The Cracked Pot

 

The Cracked Pot (Northern Broadsides, 1995) The Cracked Pot

  • The play was first performed at the West Yorkshire Playhouse, Leeds, in February 1995, with Barrie Rutter, John Branwell, Kate Rutter and June Broughton among the cast. A version of Heinrich von Kleist's Der Zerbrochene Krug, normally translated as ‘The Broken Jug', The Cracked Pot shifts the action from eighteenth-century Utrecht to Skipton, circa 1810. The plot concerns the breaking of a jug – its owner, Martha, believes the guilty Cracked Pot Production Still party to be her daughter's fiancé, and she wants the local judge, Adam, to have him convicted. But there are strong hints that Adam himself is to blame, and we watch him desperately shifting suspicion away from himself. Unfortunately for Adam, a visiting Cracked Pot Production Still magistrate from Manchester is watching, too – will Adam get away with it? Kleist's comedy has echoes of Oedipus, where the hero conducting the investigation is himself guilty of the crime, but the tone is resolutely comic.

    After its run at the West Yorkshire Playhouse in 1995, the play went on tour the following year – and was revived again in 2001, when it toured with Oedipus .

    Images from Northern Broadsides

    In the following extract, from the opening scene, Adam tries to explain to his clerk how he came by the scratches on his face and the bruise on his forehead.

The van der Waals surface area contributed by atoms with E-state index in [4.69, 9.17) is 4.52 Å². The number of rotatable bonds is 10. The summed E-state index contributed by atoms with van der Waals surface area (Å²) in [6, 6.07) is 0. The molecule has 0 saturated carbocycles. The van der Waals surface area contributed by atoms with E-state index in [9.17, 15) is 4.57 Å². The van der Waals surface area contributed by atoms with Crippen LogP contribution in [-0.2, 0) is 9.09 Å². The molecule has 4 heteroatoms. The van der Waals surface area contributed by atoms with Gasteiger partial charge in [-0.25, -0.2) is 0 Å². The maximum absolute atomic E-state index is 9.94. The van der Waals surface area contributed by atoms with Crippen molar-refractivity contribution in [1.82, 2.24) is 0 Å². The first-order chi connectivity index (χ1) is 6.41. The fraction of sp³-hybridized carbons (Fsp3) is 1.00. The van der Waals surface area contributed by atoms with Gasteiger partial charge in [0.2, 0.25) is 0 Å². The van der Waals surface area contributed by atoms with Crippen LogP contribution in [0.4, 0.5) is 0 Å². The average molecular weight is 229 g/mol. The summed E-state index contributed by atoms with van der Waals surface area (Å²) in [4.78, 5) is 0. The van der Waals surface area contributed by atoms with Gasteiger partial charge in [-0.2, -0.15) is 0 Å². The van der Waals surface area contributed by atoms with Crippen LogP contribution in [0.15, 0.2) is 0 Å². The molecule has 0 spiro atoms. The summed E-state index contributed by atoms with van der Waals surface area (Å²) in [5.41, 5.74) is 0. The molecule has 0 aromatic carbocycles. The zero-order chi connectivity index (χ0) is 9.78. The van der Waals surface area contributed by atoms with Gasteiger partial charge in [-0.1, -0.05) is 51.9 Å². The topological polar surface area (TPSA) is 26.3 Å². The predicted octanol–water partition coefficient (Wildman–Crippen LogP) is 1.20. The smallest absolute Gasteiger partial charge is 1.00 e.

‘I trip, and pitch forrad, then clutch at t'air
    Just like a bloke does when he's daddly.
    As I slip I make a grab for t'britches
    Which I've hung on t'clothes-horse here to dry.
    Two legs are dangling down like stirrups, see,
    And I've got hold, I'm safe, I think, then rip,
    They tear, t'saddle slips, clothes-horse panics and rears,
    I'm clinging on for life under its belly,
    Till wap, it hoofs me one here on t'nut,
    And sends me galloping backwards, I'm flying
    Through t'air again, no stopping me now I think,
    Jerusalem here I come, when woomph, boomph,
    I stop dead, I fetch up here on t'range
    Just where yon goat's sticking out his horns,
    Not little nubs neither, more like antlers
    They felt when they splundered into my skull.
    Trampled underfoot by a clothes-horse
    Then butted in t'head by a cast iron goat:
    That's me, mauled near to death by dead animals.

    The complete text of the play was published by Samuel French in 1996.

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